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Drone makers face a maze of obstacles

A drone lowered a package to the ground in Queensland, Australia, as part of Google’s test program last week.Google Via AFP/Getty Images

SAN FRANCISCO — The tech industry’s enthusiasm for building small delivery drones may be getting ahead of figuring out what to do with them.

On Thursday, with much fanfare, Google Inc. revealed Project Wing, an experimental program out of the company’s long-term projects division, called Google X. In a video, Google showed a buzzing aircraft — half plane, half helicopter — using a 200-foot fishing line to drop dog treats to a farmer in Queensland, Australia.

But for all the futuristic wonder of a potential delivery-by-drone service, plenty of issues will be tricky to solve.

Drone technology has not been thoroughly tested in populated areas, and commercial use of drones is not allowed in the United States. Even if it were, it is not clear that companies could make a profit using advanced, helicopter-like vehicles to deliver dog food, toothpaste, or whatever else a modern family might need.


Still, dozens of companies have experimented with using drones for such tasks as crop dusting and monitoring breaks in railroad tracks and oil pipelines. Late last year, revealed its own experimental delivery service, Prime Air, which it says could one day deliver packages to customers within a half-hour.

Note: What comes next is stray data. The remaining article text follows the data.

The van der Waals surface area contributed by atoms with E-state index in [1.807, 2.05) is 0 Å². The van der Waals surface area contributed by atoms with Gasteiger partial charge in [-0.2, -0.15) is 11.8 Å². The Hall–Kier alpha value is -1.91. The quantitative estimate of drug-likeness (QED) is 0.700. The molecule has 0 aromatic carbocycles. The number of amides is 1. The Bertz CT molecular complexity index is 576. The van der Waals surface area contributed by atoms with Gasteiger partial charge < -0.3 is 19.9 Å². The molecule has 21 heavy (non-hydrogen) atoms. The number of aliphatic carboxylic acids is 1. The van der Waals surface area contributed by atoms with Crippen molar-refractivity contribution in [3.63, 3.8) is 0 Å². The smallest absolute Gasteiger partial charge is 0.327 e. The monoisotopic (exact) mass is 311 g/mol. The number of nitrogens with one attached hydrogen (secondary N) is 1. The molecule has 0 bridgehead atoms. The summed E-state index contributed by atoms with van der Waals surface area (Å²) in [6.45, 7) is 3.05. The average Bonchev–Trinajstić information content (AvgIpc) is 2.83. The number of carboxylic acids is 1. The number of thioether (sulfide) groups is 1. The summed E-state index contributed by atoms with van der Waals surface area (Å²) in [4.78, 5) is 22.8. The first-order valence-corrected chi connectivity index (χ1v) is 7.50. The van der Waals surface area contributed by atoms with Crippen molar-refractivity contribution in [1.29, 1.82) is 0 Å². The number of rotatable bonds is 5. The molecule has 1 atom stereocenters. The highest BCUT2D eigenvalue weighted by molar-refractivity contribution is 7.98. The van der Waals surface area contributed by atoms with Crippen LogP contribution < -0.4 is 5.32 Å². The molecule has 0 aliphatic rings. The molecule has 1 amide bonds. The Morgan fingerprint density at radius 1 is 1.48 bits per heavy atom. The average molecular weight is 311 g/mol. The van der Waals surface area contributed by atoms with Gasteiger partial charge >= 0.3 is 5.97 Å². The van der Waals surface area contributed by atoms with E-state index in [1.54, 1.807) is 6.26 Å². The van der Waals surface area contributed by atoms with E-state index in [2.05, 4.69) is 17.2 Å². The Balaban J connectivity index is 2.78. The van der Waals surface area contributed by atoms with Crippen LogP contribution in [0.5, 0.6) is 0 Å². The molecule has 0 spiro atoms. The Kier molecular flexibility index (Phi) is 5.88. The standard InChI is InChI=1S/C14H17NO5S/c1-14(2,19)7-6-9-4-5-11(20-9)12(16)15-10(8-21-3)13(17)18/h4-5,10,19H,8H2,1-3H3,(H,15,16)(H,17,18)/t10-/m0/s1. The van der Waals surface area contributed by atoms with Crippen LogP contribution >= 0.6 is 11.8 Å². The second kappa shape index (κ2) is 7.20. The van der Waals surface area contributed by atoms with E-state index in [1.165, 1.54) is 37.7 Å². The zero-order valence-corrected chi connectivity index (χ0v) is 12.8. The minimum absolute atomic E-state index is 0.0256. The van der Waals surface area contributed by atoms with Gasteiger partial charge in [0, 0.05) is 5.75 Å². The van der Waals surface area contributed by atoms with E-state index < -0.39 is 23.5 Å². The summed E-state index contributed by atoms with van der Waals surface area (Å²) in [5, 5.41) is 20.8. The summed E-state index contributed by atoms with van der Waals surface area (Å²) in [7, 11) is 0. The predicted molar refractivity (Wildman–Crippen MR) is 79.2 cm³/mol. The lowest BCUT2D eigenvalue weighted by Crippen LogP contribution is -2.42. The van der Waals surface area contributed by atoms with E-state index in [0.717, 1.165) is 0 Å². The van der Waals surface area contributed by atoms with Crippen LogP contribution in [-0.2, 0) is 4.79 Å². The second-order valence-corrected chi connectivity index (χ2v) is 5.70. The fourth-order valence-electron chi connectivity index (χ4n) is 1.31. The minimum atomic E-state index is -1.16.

And researchers at NASA are working on ways to manage that menagerie of low-flying aircraft. At NASA’s Moffett Field, about four miles from Google’s headquarters in Mountain View, Calif., the agency has been developing a drone traffic management program that would in effect be a separate air traffic control system for objects that fly low to the ground — around 400 to 500 feet for most drones.

Much like the air traffic control system for conventional aircraft, the program would monitor the skies for weather and traffic. Wind is a particular hazard because drones weigh so little, compared with regular planes.

The system would also make sure the drones do not run into buildings, news helicopters, or other lower-flying objects — a more challenging task than for an airplane flying at 30,000 feet.


There would also be no-fly zones, such as anywhere near a major airport.

“One at a time you can make them work and keep them safe,” said Parimal H. Kopardekar, a NASA principal investigator who is developing and managing that program. “But when you have a number of them in operation in the same airspace, there is no infrastructure to support it.”

NASA’s system, like the drones themselves, would dispense with the people and use computers and algorithms to figure out where they can fly.

The commercial viability of delivery drones would depend heavily on two things: how many people live in the area and how much people are willing to pay for the service.

Kopardekar said he expected the first commercial applications to be in agriculture and “asset monitoring,” like keeping an eye on crops or remote oil pipelines. “In agriculture, I’m hoping we will see some action inside of the next year,” he said.

Over time, perhaps within five years, Kopardekar expects drones to make deliveries to sparsely populated areas like rural Australia, where Google spent part of August delivering things, including cattle vaccines and candy bars.

The Federal Aviation Administration said it would have to sign off on any kind of management system. An FAA spokesman said the agency expects to publish a proposed rule for drones this year.